Despite sub-par play from Krenzel, he won his first three starts with the Bears during his rookie season. After a two-game skid, he would miss the remainder of the season with an ankle injury.
Krenzel's 3-2 record, 715 passing yards, three touchdowns and six interceptions is good enough to put him at number six on the list.
Although Shane Matthews played the majority of his Bears career in the 1990s, he still earned a place in the Top Ten.
Matthews, an undrafted free agent out of Florida, signed with the Bears in 1993. He didn't appear in a game until 1996, a loss to the Kansas City Chiefs in which Matthews didn't throw a pass. He would see his first regular NFL action in a Week 17 loss to the Tampa Bay Bucaneers.
Matthews would spend the 1997 and 1998 seasons on the practice squad of the Carolina Panthers before returning to the Bears in 1999, where he split time with Cade McNown and Jim Miller.
After a 1-8 start by a Cade McNown-led team in 2000, Matthews became the starter, and went 3-2 for the Bears down the stretch.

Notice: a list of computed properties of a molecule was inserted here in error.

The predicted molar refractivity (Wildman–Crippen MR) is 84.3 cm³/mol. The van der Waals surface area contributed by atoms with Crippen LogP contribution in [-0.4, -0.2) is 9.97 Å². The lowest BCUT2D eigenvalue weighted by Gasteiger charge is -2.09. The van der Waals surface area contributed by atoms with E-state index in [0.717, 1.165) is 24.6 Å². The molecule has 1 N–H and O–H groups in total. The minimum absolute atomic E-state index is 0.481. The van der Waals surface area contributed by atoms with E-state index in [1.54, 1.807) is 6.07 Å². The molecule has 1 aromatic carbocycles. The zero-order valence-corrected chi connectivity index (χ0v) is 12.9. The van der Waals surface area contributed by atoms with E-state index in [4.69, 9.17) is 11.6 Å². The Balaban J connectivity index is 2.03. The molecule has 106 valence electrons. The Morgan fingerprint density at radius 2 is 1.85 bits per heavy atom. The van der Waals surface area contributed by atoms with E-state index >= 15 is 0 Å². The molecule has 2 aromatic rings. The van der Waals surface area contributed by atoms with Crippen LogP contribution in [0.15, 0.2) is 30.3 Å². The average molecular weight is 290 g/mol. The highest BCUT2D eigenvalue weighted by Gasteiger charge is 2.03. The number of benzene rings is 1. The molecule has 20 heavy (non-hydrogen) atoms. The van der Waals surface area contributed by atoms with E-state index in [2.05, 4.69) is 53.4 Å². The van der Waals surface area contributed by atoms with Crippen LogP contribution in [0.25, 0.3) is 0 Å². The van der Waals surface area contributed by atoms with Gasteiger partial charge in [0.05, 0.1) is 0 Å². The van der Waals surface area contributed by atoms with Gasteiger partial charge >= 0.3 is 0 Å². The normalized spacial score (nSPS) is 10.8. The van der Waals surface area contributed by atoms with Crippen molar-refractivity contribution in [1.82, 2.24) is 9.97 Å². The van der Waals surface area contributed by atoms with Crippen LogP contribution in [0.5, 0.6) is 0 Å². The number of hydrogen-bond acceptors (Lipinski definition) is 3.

After Jim Miller was named the starter in 2001, Matthews came in as a backup, going 2-1 for a Bears team that would win the NFC North with a 13-3 record.
Matthews finished with an 11-11 record as a Bears starter, throwing for 3462 yards, 19 touchdowns, 18 interceptions, and a QB rating of 75.1.
A two-time Super Bowl champion and Pro Bowler with the Denver Broncos, the Bears brought in the son of NFL Hall of Famer Bob Griese in hopes that he would be able to bring some experience and depth to the position.
Brian had only one losing record as a starter before coming to the Bears (2004 with Tampa Bay), and he was 3-3 for the Bears in 2007. He finished his two seasons with the Bears with 2023 passing yards, 11 touchdowns and 14 interceptions in 13 games.
The Bears ruined their short-term future to aqcuire Jay Cutler from the Broncos in 2008, but at least he can say that he is number four on my list.
The Bears traded Kyle Orton and their 2010 first round pick to get Cutler from Denver. They would later trade their second-round pick that season; and won't have a pick until the third-round of the 2010 NFL Draft, having many needs to fill.
Cutler was a Pro Bowler in 2008, throwing for 4526 yards and 25 touchdowns.
This season, Cutler has thrown for 3666 yards and 27 touchdowns, he has thrown a league-leading 26 interceptions.
The Bears finished with a 7-9 record in 2009, with Cutler starting all 16 games.